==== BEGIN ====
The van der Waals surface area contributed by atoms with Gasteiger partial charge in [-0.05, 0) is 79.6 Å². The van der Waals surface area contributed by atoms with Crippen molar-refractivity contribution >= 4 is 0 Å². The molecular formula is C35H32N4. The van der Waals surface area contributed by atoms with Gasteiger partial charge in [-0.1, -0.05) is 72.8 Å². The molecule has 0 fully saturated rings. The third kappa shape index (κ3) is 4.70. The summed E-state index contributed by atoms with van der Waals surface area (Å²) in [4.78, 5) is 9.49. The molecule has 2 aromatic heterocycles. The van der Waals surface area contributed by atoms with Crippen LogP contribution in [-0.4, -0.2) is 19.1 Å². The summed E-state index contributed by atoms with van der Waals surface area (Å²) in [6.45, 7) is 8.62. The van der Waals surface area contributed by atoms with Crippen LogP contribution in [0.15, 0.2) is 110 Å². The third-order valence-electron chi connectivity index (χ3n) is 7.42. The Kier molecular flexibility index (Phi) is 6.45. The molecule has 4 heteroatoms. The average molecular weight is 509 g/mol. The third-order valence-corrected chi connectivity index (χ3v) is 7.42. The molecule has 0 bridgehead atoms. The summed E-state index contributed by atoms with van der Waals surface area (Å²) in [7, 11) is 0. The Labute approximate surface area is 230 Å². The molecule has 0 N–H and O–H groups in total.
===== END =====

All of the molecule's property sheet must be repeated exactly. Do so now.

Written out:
The van der Waals surface area contributed by atoms with Gasteiger partial charge in [-0.05, 0) is 79.6 Å². The van der Waals surface area contributed by atoms with Crippen molar-refractivity contribution >= 4 is 0 Å². The molecular formula is C35H32N4. The van der Waals surface area contributed by atoms with Gasteiger partial charge in [-0.1, -0.05) is 72.8 Å². The molecule has 0 fully saturated rings. The third kappa shape index (κ3) is 4.70. The summed E-state index contributed by atoms with van der Waals surface area (Å²) in [4.78, 5) is 9.49. The molecule has 2 aromatic heterocycles. The van der Waals surface area contributed by atoms with Crippen LogP contribution in [-0.4, -0.2) is 19.1 Å². The summed E-state index contributed by atoms with van der Waals surface area (Å²) in [6.45, 7) is 8.62. The van der Waals surface area contributed by atoms with Crippen LogP contribution in [0.15, 0.2) is 110 Å². The third-order valence-electron chi connectivity index (χ3n) is 7.42. The Kier molecular flexibility index (Phi) is 6.45. The molecule has 4 heteroatoms. The average molecular weight is 509 g/mol. The third-order valence-corrected chi connectivity index (χ3v) is 7.42. The molecule has 0 bridgehead atoms. The summed E-state index contributed by atoms with van der Waals surface area (Å²) in [7, 11) is 0. The Labute approximate surface area is 230 Å². The molecule has 0 N–H and O–H groups in total.